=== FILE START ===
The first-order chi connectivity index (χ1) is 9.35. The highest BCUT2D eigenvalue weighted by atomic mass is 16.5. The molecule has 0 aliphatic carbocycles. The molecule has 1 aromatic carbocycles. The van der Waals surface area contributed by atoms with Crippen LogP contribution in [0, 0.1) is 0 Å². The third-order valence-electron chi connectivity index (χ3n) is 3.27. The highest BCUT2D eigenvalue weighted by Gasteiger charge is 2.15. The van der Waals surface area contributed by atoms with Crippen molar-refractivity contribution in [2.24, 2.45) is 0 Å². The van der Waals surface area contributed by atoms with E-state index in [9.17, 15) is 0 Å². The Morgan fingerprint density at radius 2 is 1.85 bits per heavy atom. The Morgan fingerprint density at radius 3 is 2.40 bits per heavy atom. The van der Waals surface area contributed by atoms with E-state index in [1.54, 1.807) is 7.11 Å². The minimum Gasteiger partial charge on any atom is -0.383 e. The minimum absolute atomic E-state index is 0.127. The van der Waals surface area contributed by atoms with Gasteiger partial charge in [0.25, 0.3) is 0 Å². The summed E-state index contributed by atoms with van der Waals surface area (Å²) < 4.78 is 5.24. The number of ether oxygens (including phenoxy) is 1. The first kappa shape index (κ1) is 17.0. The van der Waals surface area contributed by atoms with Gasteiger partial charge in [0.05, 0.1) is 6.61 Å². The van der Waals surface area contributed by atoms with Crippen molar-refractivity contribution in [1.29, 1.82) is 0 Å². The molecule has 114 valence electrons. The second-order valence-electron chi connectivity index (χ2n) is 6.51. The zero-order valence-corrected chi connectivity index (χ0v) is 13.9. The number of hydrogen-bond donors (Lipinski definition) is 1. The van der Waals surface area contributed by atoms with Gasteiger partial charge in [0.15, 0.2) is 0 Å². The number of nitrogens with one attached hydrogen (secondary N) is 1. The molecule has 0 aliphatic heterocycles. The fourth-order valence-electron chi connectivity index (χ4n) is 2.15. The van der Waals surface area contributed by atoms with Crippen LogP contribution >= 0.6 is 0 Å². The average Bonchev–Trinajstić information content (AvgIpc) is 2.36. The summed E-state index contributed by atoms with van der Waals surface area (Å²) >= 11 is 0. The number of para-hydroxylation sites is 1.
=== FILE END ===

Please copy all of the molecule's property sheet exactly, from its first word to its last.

The first-order chi connectivity index (χ1) is 9.35. The highest BCUT2D eigenvalue weighted by atomic mass is 16.5. The molecule has 0 aliphatic carbocycles. The molecule has 1 aromatic carbocycles. The van der Waals surface area contributed by atoms with Crippen LogP contribution in [0, 0.1) is 0 Å². The third-order valence-electron chi connectivity index (χ3n) is 3.27. The highest BCUT2D eigenvalue weighted by Gasteiger charge is 2.15. The van der Waals surface area contributed by atoms with Crippen molar-refractivity contribution in [2.24, 2.45) is 0 Å². The van der Waals surface area contributed by atoms with E-state index in [9.17, 15) is 0 Å². The Morgan fingerprint density at radius 2 is 1.85 bits per heavy atom. The Morgan fingerprint density at radius 3 is 2.40 bits per heavy atom. The van der Waals surface area contributed by atoms with E-state index in [1.54, 1.807) is 7.11 Å². The minimum Gasteiger partial charge on any atom is -0.383 e. The minimum absolute atomic E-state index is 0.127. The van der Waals surface area contributed by atoms with Gasteiger partial charge in [0.25, 0.3) is 0 Å². The summed E-state index contributed by atoms with van der Waals surface area (Å²) < 4.78 is 5.24. The number of ether oxygens (including phenoxy) is 1. The first kappa shape index (κ1) is 17.0. The van der Waals surface area contributed by atoms with Gasteiger partial charge in [0.05, 0.1) is 6.61 Å². The van der Waals surface area contributed by atoms with Crippen molar-refractivity contribution in [1.29, 1.82) is 0 Å². The molecule has 114 valence electrons. The second-order valence-electron chi connectivity index (χ2n) is 6.51. The zero-order valence-corrected chi connectivity index (χ0v) is 13.9. The number of hydrogen-bond donors (Lipinski definition) is 1. The van der Waals surface area contributed by atoms with Gasteiger partial charge in [0.15, 0.2) is 0 Å². The number of nitrogens with one attached hydrogen (secondary N) is 1. The molecule has 0 aliphatic heterocycles. The fourth-order valence-electron chi connectivity index (χ4n) is 2.15. The van der Waals surface area contributed by atoms with Crippen LogP contribution >= 0.6 is 0 Å². The average Bonchev–Trinajstić information content (AvgIpc) is 2.36. The summed E-state index contributed by atoms with van der Waals surface area (Å²) >= 11 is 0. The number of para-hydroxylation sites is 1.